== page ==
User testing:

Throughout my project I conducted various user testing, I had my peers use my project and view my textures and game elements. A couple of the most important changes I made from these tests were:

firstly my avatar shader, once I had all of my planet and comet textures in my scene, these tests made it apparent that the avatar graphic no longer fitted within my scene. So I created a new shader for my avatar that fit the scene a whole lot more:

Image

Another aspect that was improved by my user testing was the starting movement speed the value started at 0.01 but with an increase to 0.015 it was much easier for new users to start off enjoying my game straight away. The comments said that even though it still wasn’t so easy to get used to the controls it was more fun because it wasn’t for lack of movement that it was hard, it was the more the users skill that held them back.

Here comes the fun bit, Physics engines:

With the controls working and a avatar in place its time to figure out how I’m going to tackle the problem of physics.

I’ve done some research into my options and I have concluded that my options are to either create my own ray casting colliders and functions or use a pre-existing engine.

Use a pre-existing engine option is the obvious choice. But now I have more decisions, which engine to use.

Avatar graphics:

If I want my avatar to look like anything special I’m going to have to go above and beyond and figure out the world of webGL shaders. I had previously attempted a few other ideas I had for my avatar however none where very successful. I believe due to my inexperience with three.js (e.g. with the example below, when adding the camera as a child object of the avatar, the camera perspective went crazy and movement seemed to be restricted to the relative space of the parent.), I could possibly have persisted and got it working.

Image

After some consideration I realised that on collision with other objects it was going to look strange if they were to vanish into thin air and not merge with the avatar object (which is barely possible within three.js).

So on I go to figure out the world of shaders.

Three.js:

After much deliberation, I have decided to use three.js as my JavaScript 3D library. There are a few predominant reasons, these being:

Three.js has the largest collection of examples, allhosted online with their source code available on github.

Three.js also seems to be a large following online, having regular questions posted and answered on stack overflow and as well as still having active collaborators on the GitHub page.

There is also a large collection of documentation, however a fair amount of it is incomplete.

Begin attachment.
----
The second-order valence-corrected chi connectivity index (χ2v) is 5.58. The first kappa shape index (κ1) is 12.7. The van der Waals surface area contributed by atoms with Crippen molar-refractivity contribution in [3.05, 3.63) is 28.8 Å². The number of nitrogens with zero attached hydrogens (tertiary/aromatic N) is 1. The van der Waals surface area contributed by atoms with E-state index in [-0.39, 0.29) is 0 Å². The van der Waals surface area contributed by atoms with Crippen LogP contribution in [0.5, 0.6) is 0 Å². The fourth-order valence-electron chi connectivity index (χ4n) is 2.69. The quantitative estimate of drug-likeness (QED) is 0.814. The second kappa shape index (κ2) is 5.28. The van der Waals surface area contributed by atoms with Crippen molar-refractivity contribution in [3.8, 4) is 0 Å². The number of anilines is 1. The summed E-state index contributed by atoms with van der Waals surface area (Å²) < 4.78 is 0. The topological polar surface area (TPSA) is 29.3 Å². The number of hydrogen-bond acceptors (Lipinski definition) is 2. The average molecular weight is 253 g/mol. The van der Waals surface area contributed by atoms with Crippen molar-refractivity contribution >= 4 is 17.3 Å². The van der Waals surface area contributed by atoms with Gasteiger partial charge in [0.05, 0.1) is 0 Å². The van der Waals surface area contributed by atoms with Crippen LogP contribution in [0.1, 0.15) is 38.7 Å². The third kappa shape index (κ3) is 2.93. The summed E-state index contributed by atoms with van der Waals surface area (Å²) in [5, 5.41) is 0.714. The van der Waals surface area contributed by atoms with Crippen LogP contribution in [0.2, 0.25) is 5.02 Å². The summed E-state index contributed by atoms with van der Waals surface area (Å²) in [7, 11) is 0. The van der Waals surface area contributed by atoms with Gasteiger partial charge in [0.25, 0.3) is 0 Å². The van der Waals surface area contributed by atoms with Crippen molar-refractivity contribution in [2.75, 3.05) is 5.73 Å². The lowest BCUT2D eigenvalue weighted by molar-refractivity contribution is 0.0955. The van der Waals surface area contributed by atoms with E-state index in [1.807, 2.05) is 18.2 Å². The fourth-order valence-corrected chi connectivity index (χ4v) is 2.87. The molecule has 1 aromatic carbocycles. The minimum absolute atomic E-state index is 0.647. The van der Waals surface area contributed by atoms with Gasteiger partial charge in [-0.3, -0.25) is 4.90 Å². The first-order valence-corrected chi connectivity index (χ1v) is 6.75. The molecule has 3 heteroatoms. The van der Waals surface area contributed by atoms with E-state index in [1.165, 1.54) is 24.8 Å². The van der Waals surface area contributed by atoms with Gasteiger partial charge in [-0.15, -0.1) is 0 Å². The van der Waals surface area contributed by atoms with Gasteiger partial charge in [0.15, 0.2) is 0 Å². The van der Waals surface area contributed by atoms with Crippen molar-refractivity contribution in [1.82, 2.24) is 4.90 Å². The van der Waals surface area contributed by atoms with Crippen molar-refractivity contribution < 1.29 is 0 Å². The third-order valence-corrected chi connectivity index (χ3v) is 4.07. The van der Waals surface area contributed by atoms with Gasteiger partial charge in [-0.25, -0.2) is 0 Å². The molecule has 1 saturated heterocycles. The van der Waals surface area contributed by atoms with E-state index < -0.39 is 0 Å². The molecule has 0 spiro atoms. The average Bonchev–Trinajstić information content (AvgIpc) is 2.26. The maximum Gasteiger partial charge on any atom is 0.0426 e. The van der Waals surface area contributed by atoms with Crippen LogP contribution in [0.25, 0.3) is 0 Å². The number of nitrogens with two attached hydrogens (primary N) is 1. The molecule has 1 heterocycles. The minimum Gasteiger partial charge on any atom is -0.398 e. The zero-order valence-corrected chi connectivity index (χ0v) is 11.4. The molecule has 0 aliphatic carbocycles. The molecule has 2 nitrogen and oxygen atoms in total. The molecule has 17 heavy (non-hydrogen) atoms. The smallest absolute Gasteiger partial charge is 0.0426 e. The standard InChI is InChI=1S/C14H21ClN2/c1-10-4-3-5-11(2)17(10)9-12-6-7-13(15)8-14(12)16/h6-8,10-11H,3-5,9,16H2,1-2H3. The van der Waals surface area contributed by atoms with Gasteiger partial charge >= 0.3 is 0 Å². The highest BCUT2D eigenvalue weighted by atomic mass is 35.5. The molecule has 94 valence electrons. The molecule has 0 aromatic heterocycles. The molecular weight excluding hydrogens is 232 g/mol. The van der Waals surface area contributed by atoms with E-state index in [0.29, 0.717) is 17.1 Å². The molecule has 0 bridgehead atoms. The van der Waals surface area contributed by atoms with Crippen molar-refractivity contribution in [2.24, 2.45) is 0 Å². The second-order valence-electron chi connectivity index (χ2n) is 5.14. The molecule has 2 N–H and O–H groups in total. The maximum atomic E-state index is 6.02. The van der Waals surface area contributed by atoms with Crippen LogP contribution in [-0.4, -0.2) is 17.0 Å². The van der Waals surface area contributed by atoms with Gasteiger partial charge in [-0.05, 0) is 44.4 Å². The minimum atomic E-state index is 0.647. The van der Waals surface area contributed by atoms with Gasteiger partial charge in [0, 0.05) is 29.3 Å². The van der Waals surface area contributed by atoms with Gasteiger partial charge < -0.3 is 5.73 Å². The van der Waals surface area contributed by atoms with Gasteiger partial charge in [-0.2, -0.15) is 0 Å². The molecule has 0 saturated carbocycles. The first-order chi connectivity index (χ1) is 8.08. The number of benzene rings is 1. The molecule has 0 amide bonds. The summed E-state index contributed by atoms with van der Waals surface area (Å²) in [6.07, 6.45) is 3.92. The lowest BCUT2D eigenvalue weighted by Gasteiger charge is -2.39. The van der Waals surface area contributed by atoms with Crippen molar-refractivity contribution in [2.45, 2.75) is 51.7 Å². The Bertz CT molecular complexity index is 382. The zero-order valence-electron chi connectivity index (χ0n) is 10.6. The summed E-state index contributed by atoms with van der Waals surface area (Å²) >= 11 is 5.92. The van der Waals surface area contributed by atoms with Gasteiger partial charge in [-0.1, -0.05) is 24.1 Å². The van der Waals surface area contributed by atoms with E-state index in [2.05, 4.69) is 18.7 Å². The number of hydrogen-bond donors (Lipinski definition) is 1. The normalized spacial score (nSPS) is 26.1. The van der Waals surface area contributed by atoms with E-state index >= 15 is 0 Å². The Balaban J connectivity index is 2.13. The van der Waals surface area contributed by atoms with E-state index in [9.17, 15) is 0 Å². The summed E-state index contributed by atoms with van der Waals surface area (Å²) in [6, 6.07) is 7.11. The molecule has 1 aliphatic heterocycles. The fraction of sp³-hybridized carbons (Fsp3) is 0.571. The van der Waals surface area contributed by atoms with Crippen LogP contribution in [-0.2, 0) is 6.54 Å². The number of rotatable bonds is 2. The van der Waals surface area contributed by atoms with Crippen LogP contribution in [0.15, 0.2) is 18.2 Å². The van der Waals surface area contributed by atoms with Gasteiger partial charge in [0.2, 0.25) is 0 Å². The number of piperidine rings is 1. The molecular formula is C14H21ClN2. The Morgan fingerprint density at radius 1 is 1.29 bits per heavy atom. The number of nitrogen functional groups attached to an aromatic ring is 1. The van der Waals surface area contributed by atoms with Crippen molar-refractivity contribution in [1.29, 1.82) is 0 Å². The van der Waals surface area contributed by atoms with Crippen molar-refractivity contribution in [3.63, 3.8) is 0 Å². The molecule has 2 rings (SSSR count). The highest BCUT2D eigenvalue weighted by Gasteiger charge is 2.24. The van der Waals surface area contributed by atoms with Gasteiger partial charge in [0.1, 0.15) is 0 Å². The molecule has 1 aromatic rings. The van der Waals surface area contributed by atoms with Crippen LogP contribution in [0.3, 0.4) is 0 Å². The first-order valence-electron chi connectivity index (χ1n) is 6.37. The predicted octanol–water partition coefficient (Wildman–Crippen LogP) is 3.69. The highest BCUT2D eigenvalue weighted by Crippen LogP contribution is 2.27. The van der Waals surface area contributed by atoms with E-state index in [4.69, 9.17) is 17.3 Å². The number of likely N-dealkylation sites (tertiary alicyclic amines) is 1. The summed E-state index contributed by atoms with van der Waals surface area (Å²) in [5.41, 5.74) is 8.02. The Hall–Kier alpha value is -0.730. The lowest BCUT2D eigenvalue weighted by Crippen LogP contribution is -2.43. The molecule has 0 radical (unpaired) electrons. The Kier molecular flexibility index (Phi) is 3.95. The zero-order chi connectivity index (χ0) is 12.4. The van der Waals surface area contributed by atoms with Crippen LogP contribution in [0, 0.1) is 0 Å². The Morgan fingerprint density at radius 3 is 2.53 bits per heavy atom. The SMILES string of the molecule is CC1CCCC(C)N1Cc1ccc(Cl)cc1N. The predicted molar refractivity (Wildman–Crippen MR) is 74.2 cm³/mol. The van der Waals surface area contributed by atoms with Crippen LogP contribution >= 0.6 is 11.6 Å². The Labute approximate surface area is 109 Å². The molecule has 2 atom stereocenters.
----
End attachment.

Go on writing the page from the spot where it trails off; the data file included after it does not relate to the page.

The community following that three.js has was my main reason for choosing this library; being a complete novice I may run into some trouble down the line. This may prove problematic seeing as my lecturers haven’t had any experience with coding 3d with JavaScript or subsequent libraries. If I become completely stuck there will likely be someone who may be able to help me if I create a codePen or similar and post a question on stackoverflow.

JavaScript libraries:

After deciding to code solely in JavaScript and for the browser my next step was to choose which 3D library I want to use.

There are a few options available, to name a few:

Three.js an open source library hosted on GitHub with examples and fairly good documentation.

O3D created by Google with not a lot of documentation or examples.

CopperLicht has fairly well documented site with a few example but you are required to download CopperCube (being the development area) which you have to pay for after 14 days.

Finally StormEngineC which has various examples and some decent documentation.

Market:

Producing a game/experience for the leap motion will limit my target audience considerably, however developing for the browser increases that target audience to its maximum capacity.

Being cross platform compatible and allowing anybody who has an internet connection to experience my project. My project will appeal to all ages, once the user learns the simple controls they will be able to interact at their own pace. There are lots of experimental projects already available on the internet, for example HERE + Leap (http://here.com/leap) or Hex GL (http://hexgl.bkcore.com/) which are available for free to use. There is a section on the leap motion store called airspace specifically for web links to projects as well as unofficial blogs that link to less cooperate projects (http://leap.quitebeyond.de/). On completion of my project I will be able to submit it to these sites in order to increase its audience.

Although my game is primarily built for the Leap Motion if there is time once the core features have been developed I may create subsequent controls for none leap users with the keyboard and mouse, thus increasing my target audience hugely to anyone with a computer and internet connection.